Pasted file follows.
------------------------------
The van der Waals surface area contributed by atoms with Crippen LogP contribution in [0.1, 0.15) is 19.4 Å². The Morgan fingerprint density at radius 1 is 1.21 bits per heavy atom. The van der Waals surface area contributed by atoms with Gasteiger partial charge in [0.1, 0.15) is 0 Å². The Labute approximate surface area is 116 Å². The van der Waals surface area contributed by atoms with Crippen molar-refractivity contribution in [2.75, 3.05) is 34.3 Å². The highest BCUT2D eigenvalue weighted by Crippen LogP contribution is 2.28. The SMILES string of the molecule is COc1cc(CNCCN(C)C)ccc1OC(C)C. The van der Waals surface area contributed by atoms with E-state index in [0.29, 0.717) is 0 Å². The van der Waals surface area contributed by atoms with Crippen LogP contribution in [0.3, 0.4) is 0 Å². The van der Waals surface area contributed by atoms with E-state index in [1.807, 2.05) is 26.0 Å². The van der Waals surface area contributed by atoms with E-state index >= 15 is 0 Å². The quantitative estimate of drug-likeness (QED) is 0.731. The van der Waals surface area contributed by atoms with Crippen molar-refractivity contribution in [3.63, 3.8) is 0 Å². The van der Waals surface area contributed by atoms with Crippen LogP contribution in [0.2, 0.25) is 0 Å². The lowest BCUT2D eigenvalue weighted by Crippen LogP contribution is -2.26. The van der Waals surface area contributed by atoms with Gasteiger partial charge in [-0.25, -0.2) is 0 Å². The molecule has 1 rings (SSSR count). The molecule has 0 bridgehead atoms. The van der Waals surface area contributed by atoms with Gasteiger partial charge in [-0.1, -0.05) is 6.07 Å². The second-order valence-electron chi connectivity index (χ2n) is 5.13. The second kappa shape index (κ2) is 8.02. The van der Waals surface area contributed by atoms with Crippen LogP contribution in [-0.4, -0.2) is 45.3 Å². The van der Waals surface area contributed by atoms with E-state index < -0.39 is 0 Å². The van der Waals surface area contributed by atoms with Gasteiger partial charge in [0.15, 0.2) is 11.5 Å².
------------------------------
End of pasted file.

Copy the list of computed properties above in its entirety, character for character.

The van der Waals surface area contributed by atoms with Crippen LogP contribution in [0.1, 0.15) is 19.4 Å². The Morgan fingerprint density at radius 1 is 1.21 bits per heavy atom. The van der Waals surface area contributed by atoms with Gasteiger partial charge in [0.1, 0.15) is 0 Å². The Labute approximate surface area is 116 Å². The van der Waals surface area contributed by atoms with Crippen molar-refractivity contribution in [2.75, 3.05) is 34.3 Å². The highest BCUT2D eigenvalue weighted by Crippen LogP contribution is 2.28. The SMILES string of the molecule is COc1cc(CNCCN(C)C)ccc1OC(C)C. The van der Waals surface area contributed by atoms with E-state index in [0.29, 0.717) is 0 Å². The van der Waals surface area contributed by atoms with Crippen LogP contribution in [0.3, 0.4) is 0 Å². The van der Waals surface area contributed by atoms with E-state index in [1.807, 2.05) is 26.0 Å². The van der Waals surface area contributed by atoms with E-state index >= 15 is 0 Å². The quantitative estimate of drug-likeness (QED) is 0.731. The van der Waals surface area contributed by atoms with Crippen molar-refractivity contribution in [3.63, 3.8) is 0 Å². The van der Waals surface area contributed by atoms with Crippen LogP contribution in [0.2, 0.25) is 0 Å². The lowest BCUT2D eigenvalue weighted by Crippen LogP contribution is -2.26. The van der Waals surface area contributed by atoms with Gasteiger partial charge in [-0.25, -0.2) is 0 Å². The molecule has 1 rings (SSSR count). The molecule has 0 bridgehead atoms. The van der Waals surface area contributed by atoms with Gasteiger partial charge in [-0.1, -0.05) is 6.07 Å². The second-order valence-electron chi connectivity index (χ2n) is 5.13. The second kappa shape index (κ2) is 8.02. The van der Waals surface area contributed by atoms with Crippen LogP contribution in [-0.4, -0.2) is 45.3 Å². The van der Waals surface area contributed by atoms with E-state index < -0.39 is 0 Å². The van der Waals surface area contributed by atoms with Gasteiger partial charge in [0.15, 0.2) is 11.5 Å².